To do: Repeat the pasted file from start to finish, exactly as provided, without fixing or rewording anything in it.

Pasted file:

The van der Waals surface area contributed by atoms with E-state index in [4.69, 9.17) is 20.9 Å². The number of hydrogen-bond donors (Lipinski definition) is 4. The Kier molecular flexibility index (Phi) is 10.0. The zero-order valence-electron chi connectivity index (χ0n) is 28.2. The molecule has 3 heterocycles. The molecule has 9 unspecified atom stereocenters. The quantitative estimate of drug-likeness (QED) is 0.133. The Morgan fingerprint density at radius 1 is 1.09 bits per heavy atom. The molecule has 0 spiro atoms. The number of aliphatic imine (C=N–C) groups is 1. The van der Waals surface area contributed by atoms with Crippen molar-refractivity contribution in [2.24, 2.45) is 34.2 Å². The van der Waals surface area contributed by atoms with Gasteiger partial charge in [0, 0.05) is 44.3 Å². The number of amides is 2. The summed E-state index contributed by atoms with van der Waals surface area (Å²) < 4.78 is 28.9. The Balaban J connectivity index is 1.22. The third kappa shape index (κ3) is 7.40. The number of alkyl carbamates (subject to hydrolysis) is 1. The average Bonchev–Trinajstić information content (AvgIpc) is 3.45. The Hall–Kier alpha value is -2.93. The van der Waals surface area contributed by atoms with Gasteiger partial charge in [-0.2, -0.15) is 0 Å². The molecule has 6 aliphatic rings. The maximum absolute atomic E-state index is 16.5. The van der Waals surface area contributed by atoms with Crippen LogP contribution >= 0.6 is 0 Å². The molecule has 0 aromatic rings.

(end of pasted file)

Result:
The van der Waals surface area contributed by atoms with E-state index in [4.69, 9.17) is 20.9 Å². The number of hydrogen-bond donors (Lipinski definition) is 4. The Kier molecular flexibility index (Phi) is 10.0. The zero-order valence-electron chi connectivity index (χ0n) is 28.2. The molecule has 3 heterocycles. The molecule has 9 unspecified atom stereocenters. The quantitative estimate of drug-likeness (QED) is 0.133. The Morgan fingerprint density at radius 1 is 1.09 bits per heavy atom. The molecule has 0 spiro atoms. The number of aliphatic imine (C=N–C) groups is 1. The van der Waals surface area contributed by atoms with Crippen molar-refractivity contribution in [2.24, 2.45) is 34.2 Å². The van der Waals surface area contributed by atoms with Gasteiger partial charge in [0, 0.05) is 44.3 Å². The number of amides is 2. The summed E-state index contributed by atoms with van der Waals surface area (Å²) < 4.78 is 28.9. The Balaban J connectivity index is 1.22. The third kappa shape index (κ3) is 7.40. The number of alkyl carbamates (subject to hydrolysis) is 1. The average Bonchev–Trinajstić information content (AvgIpc) is 3.45. The Hall–Kier alpha value is -2.93. The van der Waals surface area contributed by atoms with Gasteiger partial charge in [-0.2, -0.15) is 0 Å². The molecule has 6 aliphatic rings. The maximum absolute atomic E-state index is 16.5. The van der Waals surface area contributed by atoms with Crippen LogP contribution >= 0.6 is 0 Å². The molecule has 0 aromatic rings.